Mr. HATCH: Let me just say this to you—and, Mr. Chairman, I will finish
with these remarks. I have been a little tough on our committee,
but I do respect these people up here, and I have terrific respect for
every Member of this panel and for the attorneys and those.
But I also have a great deal of respect for you. It isn't easy to sit
there 5 days and go through what you have gone through and
admit what you have had to admit, express some of the mistakes
that have been made.
Let me just say this—based upon what I have seen and heard in
these hearings, there are mistakes here. To the extent that this
was purely an arms transfer for hostages, I have to disagree with
that, if that's all it was, but I think your answers have shown that
I don't think the NSC should ever operate covert operations. I
just don't think they should.
And frankly, I don't think that we should have had a diversion
of funds here, even though I have to confess I kind of think it is a
neat idea, too, to take moneys from the Ayatollah and send them
over to the Freedom Fighters in Nicaragua. What a nice use of
those funds, except that you have to be—I don't think it was right.
I think it points out the difficulties, it points out the difficulties
that the private—it's still a neat idea. I have got to admit that. I
don't care who laughs. I think you were right—at least well motivated in your desires to help them, because we weren't helping
them like we should up here. We weren't supporting this policy in
our own hemisphere.
Fourthly, I think these hearings point up the difficulties with
privatization of our foreign policy. I'm not saying you should never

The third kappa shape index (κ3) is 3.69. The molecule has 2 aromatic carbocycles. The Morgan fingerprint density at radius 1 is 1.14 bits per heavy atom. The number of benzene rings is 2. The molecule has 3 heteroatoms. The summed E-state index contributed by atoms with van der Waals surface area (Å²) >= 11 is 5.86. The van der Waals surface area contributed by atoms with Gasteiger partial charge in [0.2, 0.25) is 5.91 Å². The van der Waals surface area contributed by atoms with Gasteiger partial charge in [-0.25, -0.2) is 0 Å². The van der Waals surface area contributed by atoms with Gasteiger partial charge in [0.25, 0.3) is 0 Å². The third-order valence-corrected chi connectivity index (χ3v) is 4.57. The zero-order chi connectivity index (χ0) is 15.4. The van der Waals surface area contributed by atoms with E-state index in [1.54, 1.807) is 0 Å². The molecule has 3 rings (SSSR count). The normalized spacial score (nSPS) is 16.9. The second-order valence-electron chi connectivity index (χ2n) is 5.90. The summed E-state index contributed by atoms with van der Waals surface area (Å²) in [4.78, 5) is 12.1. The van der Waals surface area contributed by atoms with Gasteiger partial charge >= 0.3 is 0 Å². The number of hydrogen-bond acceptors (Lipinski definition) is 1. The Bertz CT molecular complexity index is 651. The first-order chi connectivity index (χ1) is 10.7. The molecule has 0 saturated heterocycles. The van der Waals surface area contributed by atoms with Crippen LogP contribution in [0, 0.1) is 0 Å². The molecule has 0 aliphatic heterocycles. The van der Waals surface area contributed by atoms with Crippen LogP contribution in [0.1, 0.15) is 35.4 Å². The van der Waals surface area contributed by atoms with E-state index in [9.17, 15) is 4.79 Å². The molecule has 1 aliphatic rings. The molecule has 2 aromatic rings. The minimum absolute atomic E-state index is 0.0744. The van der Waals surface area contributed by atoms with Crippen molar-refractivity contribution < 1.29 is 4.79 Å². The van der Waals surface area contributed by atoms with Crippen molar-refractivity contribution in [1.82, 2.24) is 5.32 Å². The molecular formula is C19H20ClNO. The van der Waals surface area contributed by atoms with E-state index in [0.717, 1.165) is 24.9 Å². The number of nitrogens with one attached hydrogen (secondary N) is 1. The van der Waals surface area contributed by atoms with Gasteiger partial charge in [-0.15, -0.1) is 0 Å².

do it, but they point up the difficulties of privatization.
And last but not least—and let me end with this—I think these
hearings should not let the Congress escape. By gosh, I think if
there's anything that ought to come out of these hearings, it ought
to be that we beat our breasts and act very sanctimonious and act
like we just would never have made any of these mistakes when
we've never had really the responsibility of, day to day, carrying
Now, mistakes were made here. I think good people can acknowledge that, and we can all agree whether we supported the policies
or didn't. Mistakes have been made. But, by gosh, we don't have to
beat our country into submission, or people like you, just because
mistakes have been made.
I want you to know that it is hard for us to believe it up here,
but Congress makes mistakes too. And it's been making mistakes
for most of this Iran-Contra and most of the Contra affair that we
have had going on in this hemisphere.
Now whether you believe in supporting the Contras or not, we
ought to come up with a consistent policy of support or non-support
in the Congress so everybody knows that America stands in a
matter of integrity for certain things.
Now, I'll just be honest with you. Based on what I have heard
thus far, with your admission of mistakes, with your admission
that some of the things you did you feel were wrong in retrospect—
and it's always easier to do these things in retrospect—I don't want
you prosecuted. I don't. I don't think many people in America do.
And I think there's going to be one lot of hell raised if you are.
That doesn't mean they won't. It doesn't mean that sticklers in the
law won't pursue the last pound of flesh, but I'll tell you, I don't
want you prosecuted.
Now, there may be something in the remaining part of this testimony or these hearings that might change my attitude, but as of
right now, I don't want that to happen. And I don't think many
people who've watched this, whether they believe in what you did
or didn't, want that to happen.
I just want to personally tell you I think you've conducted yourself very well here. I want to tell you I appreciate having the benefit of your testimony.